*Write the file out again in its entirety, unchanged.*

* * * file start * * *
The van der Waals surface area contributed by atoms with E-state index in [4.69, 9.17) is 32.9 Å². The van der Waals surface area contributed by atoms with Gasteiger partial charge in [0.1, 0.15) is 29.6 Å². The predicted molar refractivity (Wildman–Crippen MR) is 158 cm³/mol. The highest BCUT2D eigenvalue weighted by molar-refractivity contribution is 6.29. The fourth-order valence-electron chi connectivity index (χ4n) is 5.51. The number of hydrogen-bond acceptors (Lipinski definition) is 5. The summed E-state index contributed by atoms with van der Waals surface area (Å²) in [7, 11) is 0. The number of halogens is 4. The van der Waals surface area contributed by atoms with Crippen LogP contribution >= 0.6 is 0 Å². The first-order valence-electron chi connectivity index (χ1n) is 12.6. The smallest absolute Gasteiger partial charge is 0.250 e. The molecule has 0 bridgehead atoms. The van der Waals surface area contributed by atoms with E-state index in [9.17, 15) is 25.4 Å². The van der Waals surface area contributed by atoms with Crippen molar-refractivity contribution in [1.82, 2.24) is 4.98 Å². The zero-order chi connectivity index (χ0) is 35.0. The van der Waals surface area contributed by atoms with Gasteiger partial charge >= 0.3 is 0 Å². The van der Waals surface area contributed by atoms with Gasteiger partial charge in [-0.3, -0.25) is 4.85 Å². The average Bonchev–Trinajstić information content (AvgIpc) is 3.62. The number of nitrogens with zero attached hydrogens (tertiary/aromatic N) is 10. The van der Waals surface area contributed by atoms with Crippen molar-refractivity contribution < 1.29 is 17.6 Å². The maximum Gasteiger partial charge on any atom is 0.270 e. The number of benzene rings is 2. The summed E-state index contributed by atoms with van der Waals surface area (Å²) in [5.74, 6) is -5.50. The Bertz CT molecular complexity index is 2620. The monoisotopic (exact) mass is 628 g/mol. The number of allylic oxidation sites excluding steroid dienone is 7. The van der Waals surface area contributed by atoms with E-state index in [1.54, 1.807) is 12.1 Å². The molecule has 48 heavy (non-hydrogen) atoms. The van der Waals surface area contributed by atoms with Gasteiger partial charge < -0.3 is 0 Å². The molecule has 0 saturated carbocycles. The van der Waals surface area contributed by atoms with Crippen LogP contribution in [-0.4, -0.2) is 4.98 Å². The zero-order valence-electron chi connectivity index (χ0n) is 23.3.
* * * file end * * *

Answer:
The van der Waals surface area contributed by atoms with E-state index in [4.69, 9.17) is 32.9 Å². The van der Waals surface area contributed by atoms with Gasteiger partial charge in [0.1, 0.15) is 29.6 Å². The predicted molar refractivity (Wildman–Crippen MR) is 158 cm³/mol. The highest BCUT2D eigenvalue weighted by molar-refractivity contribution is 6.29. The fourth-order valence-electron chi connectivity index (χ4n) is 5.51. The number of hydrogen-bond acceptors (Lipinski definition) is 5. The summed E-state index contributed by atoms with van der Waals surface area (Å²) in [7, 11) is 0. The number of halogens is 4. The van der Waals surface area contributed by atoms with Crippen LogP contribution >= 0.6 is 0 Å². The first-order valence-electron chi connectivity index (χ1n) is 12.6. The smallest absolute Gasteiger partial charge is 0.250 e. The molecule has 0 bridgehead atoms. The van der Waals surface area contributed by atoms with E-state index in [9.17, 15) is 25.4 Å². The van der Waals surface area contributed by atoms with Crippen molar-refractivity contribution in [1.82, 2.24) is 4.98 Å². The zero-order chi connectivity index (χ0) is 35.0. The van der Waals surface area contributed by atoms with Gasteiger partial charge >= 0.3 is 0 Å². The van der Waals surface area contributed by atoms with Gasteiger partial charge in [-0.3, -0.25) is 4.85 Å². The average Bonchev–Trinajstić information content (AvgIpc) is 3.62. The number of nitrogens with zero attached hydrogens (tertiary/aromatic N) is 10. The van der Waals surface area contributed by atoms with Crippen molar-refractivity contribution < 1.29 is 17.6 Å². The maximum Gasteiger partial charge on any atom is 0.270 e. The number of benzene rings is 2. The summed E-state index contributed by atoms with van der Waals surface area (Å²) in [5.74, 6) is -5.50. The Bertz CT molecular complexity index is 2620. The monoisotopic (exact) mass is 628 g/mol. The number of allylic oxidation sites excluding steroid dienone is 7. The van der Waals surface area contributed by atoms with E-state index in [1.54, 1.807) is 12.1 Å². The molecule has 48 heavy (non-hydrogen) atoms. The van der Waals surface area contributed by atoms with Gasteiger partial charge < -0.3 is 0 Å². The molecule has 0 saturated carbocycles. The van der Waals surface area contributed by atoms with Crippen LogP contribution in [-0.4, -0.2) is 4.98 Å². The zero-order valence-electron chi connectivity index (χ0n) is 23.3.